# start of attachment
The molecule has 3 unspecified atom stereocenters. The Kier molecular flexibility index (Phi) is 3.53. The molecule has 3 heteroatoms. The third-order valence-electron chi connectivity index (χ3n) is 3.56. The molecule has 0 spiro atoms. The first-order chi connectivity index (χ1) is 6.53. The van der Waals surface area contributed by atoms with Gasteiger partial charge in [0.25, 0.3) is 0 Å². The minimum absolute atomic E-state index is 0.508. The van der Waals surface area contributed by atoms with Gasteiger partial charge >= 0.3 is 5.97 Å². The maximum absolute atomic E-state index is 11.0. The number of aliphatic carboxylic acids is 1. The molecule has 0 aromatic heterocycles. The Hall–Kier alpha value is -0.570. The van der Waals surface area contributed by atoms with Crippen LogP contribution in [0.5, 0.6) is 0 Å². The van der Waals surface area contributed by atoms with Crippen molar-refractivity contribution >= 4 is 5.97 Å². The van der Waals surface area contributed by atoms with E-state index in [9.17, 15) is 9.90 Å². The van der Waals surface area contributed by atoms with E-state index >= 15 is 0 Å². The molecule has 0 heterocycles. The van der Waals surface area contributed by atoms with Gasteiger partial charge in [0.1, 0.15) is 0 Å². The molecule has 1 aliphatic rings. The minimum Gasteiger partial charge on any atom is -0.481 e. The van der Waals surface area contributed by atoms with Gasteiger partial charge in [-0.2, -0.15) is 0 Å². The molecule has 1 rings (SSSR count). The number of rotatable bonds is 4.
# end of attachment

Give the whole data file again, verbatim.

The molecule has 3 unspecified atom stereocenters. The Kier molecular flexibility index (Phi) is 3.53. The molecule has 3 heteroatoms. The third-order valence-electron chi connectivity index (χ3n) is 3.56. The molecule has 0 spiro atoms. The first-order chi connectivity index (χ1) is 6.53. The van der Waals surface area contributed by atoms with Gasteiger partial charge in [0.25, 0.3) is 0 Å². The minimum absolute atomic E-state index is 0.508. The van der Waals surface area contributed by atoms with Gasteiger partial charge >= 0.3 is 5.97 Å². The maximum absolute atomic E-state index is 11.0. The number of aliphatic carboxylic acids is 1. The molecule has 0 aromatic heterocycles. The Hall–Kier alpha value is -0.570. The van der Waals surface area contributed by atoms with Crippen LogP contribution in [0.5, 0.6) is 0 Å². The van der Waals surface area contributed by atoms with Crippen molar-refractivity contribution >= 4 is 5.97 Å². The van der Waals surface area contributed by atoms with E-state index in [9.17, 15) is 9.90 Å². The van der Waals surface area contributed by atoms with E-state index >= 15 is 0 Å². The molecule has 0 heterocycles. The van der Waals surface area contributed by atoms with Gasteiger partial charge in [0.1, 0.15) is 0 Å². The molecule has 1 aliphatic rings. The minimum Gasteiger partial charge on any atom is -0.481 e. The van der Waals surface area contributed by atoms with Gasteiger partial charge in [-0.2, -0.15) is 0 Å². The molecule has 1 rings (SSSR count). The number of rotatable bonds is 4.